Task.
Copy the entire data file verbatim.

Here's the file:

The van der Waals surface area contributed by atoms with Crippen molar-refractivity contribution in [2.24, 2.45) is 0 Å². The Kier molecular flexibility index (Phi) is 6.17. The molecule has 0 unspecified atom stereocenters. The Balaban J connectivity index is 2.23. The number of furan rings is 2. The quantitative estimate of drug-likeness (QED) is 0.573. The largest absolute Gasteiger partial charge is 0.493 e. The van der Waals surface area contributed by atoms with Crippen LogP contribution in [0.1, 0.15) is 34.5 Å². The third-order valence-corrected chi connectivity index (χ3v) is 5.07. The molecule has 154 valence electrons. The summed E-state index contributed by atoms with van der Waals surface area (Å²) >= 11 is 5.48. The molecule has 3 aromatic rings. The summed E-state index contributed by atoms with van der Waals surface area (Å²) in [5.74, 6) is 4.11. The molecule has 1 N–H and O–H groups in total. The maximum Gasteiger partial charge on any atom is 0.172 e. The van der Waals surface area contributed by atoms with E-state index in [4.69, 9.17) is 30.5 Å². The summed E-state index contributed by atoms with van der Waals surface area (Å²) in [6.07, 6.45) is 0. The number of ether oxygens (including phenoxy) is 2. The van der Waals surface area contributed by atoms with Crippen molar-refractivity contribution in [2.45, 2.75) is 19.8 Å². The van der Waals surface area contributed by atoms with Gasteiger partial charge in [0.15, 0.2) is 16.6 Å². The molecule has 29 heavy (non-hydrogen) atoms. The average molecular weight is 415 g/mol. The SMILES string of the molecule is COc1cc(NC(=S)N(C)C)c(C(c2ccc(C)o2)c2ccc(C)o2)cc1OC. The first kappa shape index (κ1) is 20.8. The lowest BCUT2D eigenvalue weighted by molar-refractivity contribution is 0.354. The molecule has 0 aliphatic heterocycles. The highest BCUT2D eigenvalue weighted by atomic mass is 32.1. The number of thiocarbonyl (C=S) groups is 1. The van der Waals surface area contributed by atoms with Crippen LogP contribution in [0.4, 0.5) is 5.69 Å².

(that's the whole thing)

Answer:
The van der Waals surface area contributed by atoms with Crippen molar-refractivity contribution in [2.24, 2.45) is 0 Å². The Kier molecular flexibility index (Phi) is 6.17. The molecule has 0 unspecified atom stereocenters. The Balaban J connectivity index is 2.23. The number of furan rings is 2. The quantitative estimate of drug-likeness (QED) is 0.573. The largest absolute Gasteiger partial charge is 0.493 e. The van der Waals surface area contributed by atoms with Crippen LogP contribution in [0.1, 0.15) is 34.5 Å². The third-order valence-corrected chi connectivity index (χ3v) is 5.07. The molecule has 154 valence electrons. The summed E-state index contributed by atoms with van der Waals surface area (Å²) >= 11 is 5.48. The molecule has 3 aromatic rings. The summed E-state index contributed by atoms with van der Waals surface area (Å²) in [5.74, 6) is 4.11. The molecule has 1 N–H and O–H groups in total. The maximum Gasteiger partial charge on any atom is 0.172 e. The van der Waals surface area contributed by atoms with E-state index in [4.69, 9.17) is 30.5 Å². The summed E-state index contributed by atoms with van der Waals surface area (Å²) in [6.07, 6.45) is 0. The number of ether oxygens (including phenoxy) is 2. The van der Waals surface area contributed by atoms with Crippen molar-refractivity contribution in [2.45, 2.75) is 19.8 Å². The van der Waals surface area contributed by atoms with Gasteiger partial charge in [0.15, 0.2) is 16.6 Å². The molecule has 29 heavy (non-hydrogen) atoms. The average molecular weight is 415 g/mol. The SMILES string of the molecule is COc1cc(NC(=S)N(C)C)c(C(c2ccc(C)o2)c2ccc(C)o2)cc1OC. The first kappa shape index (κ1) is 20.8. The lowest BCUT2D eigenvalue weighted by molar-refractivity contribution is 0.354. The molecule has 0 aliphatic heterocycles. The highest BCUT2D eigenvalue weighted by atomic mass is 32.1. The number of thiocarbonyl (C=S) groups is 1. The van der Waals surface area contributed by atoms with Crippen LogP contribution in [0.4, 0.5) is 5.69 Å².